Little Bealey

Page Type Page Type: Mountain/Rock
Location Lat/Lon: 42.97°S / 171.55299°E
Activities Activities: Hiking, Mountaineering, Scrambling
Seasons Season: Spring, Summer, Fall, Winter
Additional Information Elevation: 5922 ft / 1805 m
Sign the Climber's Log


Set in the Southern Alps of New Zealand is the Arthur's Pass area, one of the most accessible climbing and hiking locales in the South Island. Little Bealey is the unofficial name given to a peak near the end of a ridge running southwest from Mt. Rolleston. It is an offshoot from slightly higher Mount Bealey, separated from that peak by a mutual saddle. Most hikers and climbers complete the Avalanche Peak/Lyell Peak/Mount Bealey loop without venturing off to tag this peak but that's just as well as you can soak in the views of the Shaler Range, Polar Range and Jellicoe Ridge without being bothered by others.

The Southern Alps forms the spine of the South Island and Arthur's Pass (and Arthur's Pass National Park) lies on the road connecting the West Coast and the East Coast. Arthur's Pass is named for Arthur Dobson who is credited with surveying this area where the road through was completed in 1866. The river in this valley as well as this peak and Mount Bealey are named for Samuel Bealey, an early English Settler. You won't find the name "Little Bealey" on maps, it is only denoted as Point 1805, however, local trailsheets show Little Bealey in the Visitors' Centre.

There are two established tracks to access Little Bealey, the closest being the Bealey Track starting at the southern end of the Pass. And, one could take the Scotts or Avalanche Creek Tracks up to Avalanche Peak and scramble the ridge south.

The area is characterized by larger glaciated peaks, deep valleys, tussocky hillsides and lots of waterfalls. Keas and falcons fly in the skies and probably wonder why it took you so long to get up on top of the rocks. Little Bealey is a fun Class 3 scramble with a bit of loose rock. The couloirs on the east side might make for some interesting snow climbs although it appears most scramble up the north ridge from the saddle between it and Mount Bealey. It's a beautiful area and the steep hike pays off with a summit you will likely have to yourself.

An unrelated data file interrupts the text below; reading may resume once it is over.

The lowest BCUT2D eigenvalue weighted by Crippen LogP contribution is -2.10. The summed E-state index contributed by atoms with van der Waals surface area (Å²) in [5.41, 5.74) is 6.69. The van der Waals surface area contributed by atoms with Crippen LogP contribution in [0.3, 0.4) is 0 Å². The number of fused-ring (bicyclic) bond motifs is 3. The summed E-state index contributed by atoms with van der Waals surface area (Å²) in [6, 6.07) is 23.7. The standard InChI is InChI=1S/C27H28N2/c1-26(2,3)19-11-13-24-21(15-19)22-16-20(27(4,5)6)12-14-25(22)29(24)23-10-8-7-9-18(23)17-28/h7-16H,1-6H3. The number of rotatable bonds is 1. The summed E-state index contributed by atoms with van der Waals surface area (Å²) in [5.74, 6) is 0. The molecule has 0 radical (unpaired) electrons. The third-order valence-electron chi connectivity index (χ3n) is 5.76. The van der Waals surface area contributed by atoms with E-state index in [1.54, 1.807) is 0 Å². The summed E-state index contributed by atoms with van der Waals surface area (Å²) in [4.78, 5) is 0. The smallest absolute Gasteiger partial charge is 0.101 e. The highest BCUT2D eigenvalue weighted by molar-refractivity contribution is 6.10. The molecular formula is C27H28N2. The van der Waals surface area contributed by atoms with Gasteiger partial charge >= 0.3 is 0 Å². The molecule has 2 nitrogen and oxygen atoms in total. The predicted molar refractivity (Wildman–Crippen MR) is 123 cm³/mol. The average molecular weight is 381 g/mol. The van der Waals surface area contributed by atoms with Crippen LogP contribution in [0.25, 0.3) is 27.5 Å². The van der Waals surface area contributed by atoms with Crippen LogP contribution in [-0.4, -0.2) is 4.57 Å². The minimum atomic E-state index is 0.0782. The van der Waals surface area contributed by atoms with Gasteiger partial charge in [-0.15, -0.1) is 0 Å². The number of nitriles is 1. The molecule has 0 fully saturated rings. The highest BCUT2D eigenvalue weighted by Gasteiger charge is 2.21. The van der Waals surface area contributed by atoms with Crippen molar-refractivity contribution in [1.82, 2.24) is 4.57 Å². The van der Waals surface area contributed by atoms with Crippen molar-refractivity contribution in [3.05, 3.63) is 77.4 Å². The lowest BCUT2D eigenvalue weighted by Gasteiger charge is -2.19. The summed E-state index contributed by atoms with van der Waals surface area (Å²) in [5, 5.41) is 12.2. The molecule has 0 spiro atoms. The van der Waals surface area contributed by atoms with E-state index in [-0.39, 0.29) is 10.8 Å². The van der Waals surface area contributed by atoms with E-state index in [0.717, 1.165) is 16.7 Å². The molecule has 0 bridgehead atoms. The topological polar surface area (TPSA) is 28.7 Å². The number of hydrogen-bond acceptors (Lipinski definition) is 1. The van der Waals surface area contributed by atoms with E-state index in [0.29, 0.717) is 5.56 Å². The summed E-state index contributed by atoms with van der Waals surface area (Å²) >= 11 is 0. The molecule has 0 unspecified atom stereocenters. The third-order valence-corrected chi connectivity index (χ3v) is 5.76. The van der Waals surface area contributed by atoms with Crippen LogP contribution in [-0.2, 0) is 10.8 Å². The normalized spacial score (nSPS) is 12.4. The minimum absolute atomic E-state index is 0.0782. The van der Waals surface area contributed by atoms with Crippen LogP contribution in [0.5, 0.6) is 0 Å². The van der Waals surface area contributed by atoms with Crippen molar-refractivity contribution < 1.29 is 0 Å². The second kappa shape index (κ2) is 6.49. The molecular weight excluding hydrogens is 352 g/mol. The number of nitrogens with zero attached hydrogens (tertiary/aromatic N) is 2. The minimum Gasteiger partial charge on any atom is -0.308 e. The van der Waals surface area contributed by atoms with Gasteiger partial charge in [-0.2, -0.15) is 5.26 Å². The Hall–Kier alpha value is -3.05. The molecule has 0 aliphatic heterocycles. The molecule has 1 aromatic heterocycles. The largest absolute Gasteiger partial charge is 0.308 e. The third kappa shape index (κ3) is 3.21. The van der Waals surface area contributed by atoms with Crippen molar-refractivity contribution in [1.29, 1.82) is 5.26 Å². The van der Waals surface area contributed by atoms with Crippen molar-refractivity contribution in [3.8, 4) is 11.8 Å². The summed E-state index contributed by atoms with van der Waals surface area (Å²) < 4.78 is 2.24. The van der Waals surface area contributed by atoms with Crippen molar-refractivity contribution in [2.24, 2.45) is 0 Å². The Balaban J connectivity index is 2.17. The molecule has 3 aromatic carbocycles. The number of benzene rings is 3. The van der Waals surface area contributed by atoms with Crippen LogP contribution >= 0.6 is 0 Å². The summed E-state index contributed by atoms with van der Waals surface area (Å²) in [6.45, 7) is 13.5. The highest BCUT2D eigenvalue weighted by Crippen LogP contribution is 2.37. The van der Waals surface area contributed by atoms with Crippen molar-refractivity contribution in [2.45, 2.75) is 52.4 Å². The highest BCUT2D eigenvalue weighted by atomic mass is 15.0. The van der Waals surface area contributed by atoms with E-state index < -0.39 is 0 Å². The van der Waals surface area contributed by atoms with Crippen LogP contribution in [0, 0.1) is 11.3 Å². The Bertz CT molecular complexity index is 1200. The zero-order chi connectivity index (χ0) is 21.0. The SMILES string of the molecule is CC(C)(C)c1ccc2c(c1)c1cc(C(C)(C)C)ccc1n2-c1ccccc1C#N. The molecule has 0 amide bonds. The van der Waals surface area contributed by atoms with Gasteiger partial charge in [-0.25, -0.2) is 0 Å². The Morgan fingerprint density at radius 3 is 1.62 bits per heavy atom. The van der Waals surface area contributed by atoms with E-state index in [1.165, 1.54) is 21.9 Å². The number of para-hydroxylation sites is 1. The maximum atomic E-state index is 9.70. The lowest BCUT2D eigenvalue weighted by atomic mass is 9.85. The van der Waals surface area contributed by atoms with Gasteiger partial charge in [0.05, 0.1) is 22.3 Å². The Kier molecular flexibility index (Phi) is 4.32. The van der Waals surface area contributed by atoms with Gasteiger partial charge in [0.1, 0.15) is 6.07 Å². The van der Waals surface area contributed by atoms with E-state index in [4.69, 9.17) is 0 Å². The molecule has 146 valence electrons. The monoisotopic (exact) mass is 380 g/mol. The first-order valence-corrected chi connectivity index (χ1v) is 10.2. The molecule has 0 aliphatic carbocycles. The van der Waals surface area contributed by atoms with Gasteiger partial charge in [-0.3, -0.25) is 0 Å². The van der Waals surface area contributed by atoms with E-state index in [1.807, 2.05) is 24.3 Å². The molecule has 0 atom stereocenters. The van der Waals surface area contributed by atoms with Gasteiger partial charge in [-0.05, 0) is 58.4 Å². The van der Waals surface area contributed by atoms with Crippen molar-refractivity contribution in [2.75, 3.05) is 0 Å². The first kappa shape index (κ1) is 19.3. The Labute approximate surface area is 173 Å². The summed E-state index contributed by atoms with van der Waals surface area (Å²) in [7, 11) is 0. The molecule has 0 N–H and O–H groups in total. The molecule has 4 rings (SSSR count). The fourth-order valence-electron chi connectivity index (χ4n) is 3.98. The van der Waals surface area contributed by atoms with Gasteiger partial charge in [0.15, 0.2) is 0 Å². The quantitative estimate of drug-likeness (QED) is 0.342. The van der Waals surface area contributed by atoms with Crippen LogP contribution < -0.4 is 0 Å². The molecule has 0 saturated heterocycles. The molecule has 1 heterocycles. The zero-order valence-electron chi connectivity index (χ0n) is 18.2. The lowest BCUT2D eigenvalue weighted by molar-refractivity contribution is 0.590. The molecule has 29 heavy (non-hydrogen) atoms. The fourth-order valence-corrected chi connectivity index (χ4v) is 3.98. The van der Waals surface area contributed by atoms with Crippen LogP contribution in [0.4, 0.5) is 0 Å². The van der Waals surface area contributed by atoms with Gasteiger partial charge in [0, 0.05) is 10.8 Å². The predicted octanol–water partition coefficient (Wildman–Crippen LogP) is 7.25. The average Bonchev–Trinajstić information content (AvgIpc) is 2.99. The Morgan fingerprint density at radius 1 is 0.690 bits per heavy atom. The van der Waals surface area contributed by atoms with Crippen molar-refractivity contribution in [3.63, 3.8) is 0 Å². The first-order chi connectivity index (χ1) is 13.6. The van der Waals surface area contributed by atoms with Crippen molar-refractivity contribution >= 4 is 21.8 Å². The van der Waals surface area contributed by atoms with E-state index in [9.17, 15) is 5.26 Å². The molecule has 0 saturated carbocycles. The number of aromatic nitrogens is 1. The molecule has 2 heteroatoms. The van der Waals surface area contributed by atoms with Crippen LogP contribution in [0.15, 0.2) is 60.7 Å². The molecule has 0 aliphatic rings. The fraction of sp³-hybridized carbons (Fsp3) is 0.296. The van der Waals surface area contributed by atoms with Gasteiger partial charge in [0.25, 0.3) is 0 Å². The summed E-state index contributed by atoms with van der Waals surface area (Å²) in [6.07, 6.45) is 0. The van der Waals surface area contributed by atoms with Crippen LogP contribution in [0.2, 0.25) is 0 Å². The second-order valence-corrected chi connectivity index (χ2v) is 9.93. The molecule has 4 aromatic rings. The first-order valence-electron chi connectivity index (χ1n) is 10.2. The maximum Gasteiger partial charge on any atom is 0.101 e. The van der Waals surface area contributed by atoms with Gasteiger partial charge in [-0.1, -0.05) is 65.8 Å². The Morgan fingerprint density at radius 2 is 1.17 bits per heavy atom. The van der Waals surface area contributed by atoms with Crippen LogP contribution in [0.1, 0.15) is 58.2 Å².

Getting There

There is but one way to get to this area by car. From the west or east, take Highway 73 to the town of Arthur's Pass. From Christchurch it is 150 kilometers or about 2 hours, from Greymouth it is 100 kilometers or about an hour and a half. You'll need to check in at the Department of Conservation in the middle of town on the west side of the road.

If you are taking Scott's Track up to Avalanche Peak first and then traversing south to Bealey, that trailhead is found just north of town right next to a small waterfall and directly across the valley from the large Devils Punchbowl Falls. There is a green sign that marks this track.

If you are taking the Bealey Track up, this trailhead is found on the south end of town. Turn west of Mt. Bealey Road (near the sign for the police station) and go to road's end at the trailhead.

An alternative to auto travel is to take the TranzAlpine Train from Christchurch.

Red Tape

No real red tape as far as fees go (none). It is strongly suggested you check in with the Department of Conservation/Arthur's Pass Visitor Centre. There is a sign-in sheet and you can check on area and trail conditions, weather, get maps etc.

Arthur's Pass Visitor Centre
PO Box 8
Arthur's Pass
phone +64 3 318 9211
fax +64 3 318 9210


The Department of Conservation operates a system of 30 huts throughout the park. Contact them through their website or email them at for more information. The nearest shelter is the Crow Hut that lies in the valley west of Avalanche Peak.

For accomodation in Arthur's Pass, you can check this website or I would recommend Arthur's Pass Alpine Motel for a nice clean, quiet place to spend the night before a climb. Say hello to the Jack Russel terrier the owners have there.

Mountain Conditions

Arthur's Pass Weather

Backcountry Avalanche Info

Track Conditions



Children refers to the set of objects that logically fall under a given object. For example, the Aconcagua mountain page is a child of the 'Aconcagua Group' and the 'Seven Summits.' The Aconcagua mountain itself has many routes, photos, and trip reports as children.